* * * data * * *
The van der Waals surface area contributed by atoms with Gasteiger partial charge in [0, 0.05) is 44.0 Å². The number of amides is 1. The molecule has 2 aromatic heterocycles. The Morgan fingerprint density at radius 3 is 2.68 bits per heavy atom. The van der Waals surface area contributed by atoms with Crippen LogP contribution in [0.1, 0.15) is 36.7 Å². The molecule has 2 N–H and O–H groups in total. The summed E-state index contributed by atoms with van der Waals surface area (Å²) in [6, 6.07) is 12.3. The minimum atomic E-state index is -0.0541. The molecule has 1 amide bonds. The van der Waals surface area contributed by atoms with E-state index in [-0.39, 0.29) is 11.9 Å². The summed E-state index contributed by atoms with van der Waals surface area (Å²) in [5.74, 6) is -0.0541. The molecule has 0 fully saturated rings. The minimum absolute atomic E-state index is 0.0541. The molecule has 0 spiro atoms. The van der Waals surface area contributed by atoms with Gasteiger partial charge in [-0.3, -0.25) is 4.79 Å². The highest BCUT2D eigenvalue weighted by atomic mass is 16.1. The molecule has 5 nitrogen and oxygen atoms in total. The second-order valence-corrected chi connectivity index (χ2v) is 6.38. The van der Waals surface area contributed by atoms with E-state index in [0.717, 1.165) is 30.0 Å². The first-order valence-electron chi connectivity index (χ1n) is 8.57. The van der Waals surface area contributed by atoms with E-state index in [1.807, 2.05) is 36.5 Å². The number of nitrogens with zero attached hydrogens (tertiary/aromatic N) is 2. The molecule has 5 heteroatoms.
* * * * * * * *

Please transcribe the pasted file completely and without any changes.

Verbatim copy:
The van der Waals surface area contributed by atoms with Gasteiger partial charge in [0, 0.05) is 44.0 Å². The number of amides is 1. The molecule has 2 aromatic heterocycles. The Morgan fingerprint density at radius 3 is 2.68 bits per heavy atom. The van der Waals surface area contributed by atoms with Crippen LogP contribution in [0.1, 0.15) is 36.7 Å². The molecule has 2 N–H and O–H groups in total. The summed E-state index contributed by atoms with van der Waals surface area (Å²) in [6, 6.07) is 12.3. The minimum atomic E-state index is -0.0541. The molecule has 1 amide bonds. The van der Waals surface area contributed by atoms with E-state index in [-0.39, 0.29) is 11.9 Å². The summed E-state index contributed by atoms with van der Waals surface area (Å²) in [5.74, 6) is -0.0541. The molecule has 0 fully saturated rings. The minimum absolute atomic E-state index is 0.0541. The molecule has 0 spiro atoms. The van der Waals surface area contributed by atoms with Gasteiger partial charge in [-0.3, -0.25) is 4.79 Å². The highest BCUT2D eigenvalue weighted by atomic mass is 16.1. The molecule has 5 nitrogen and oxygen atoms in total. The second-order valence-corrected chi connectivity index (χ2v) is 6.38. The van der Waals surface area contributed by atoms with E-state index in [0.717, 1.165) is 30.0 Å². The first-order valence-electron chi connectivity index (χ1n) is 8.57. The van der Waals surface area contributed by atoms with E-state index in [1.807, 2.05) is 36.5 Å². The number of nitrogens with zero attached hydrogens (tertiary/aromatic N) is 2. The molecule has 5 heteroatoms.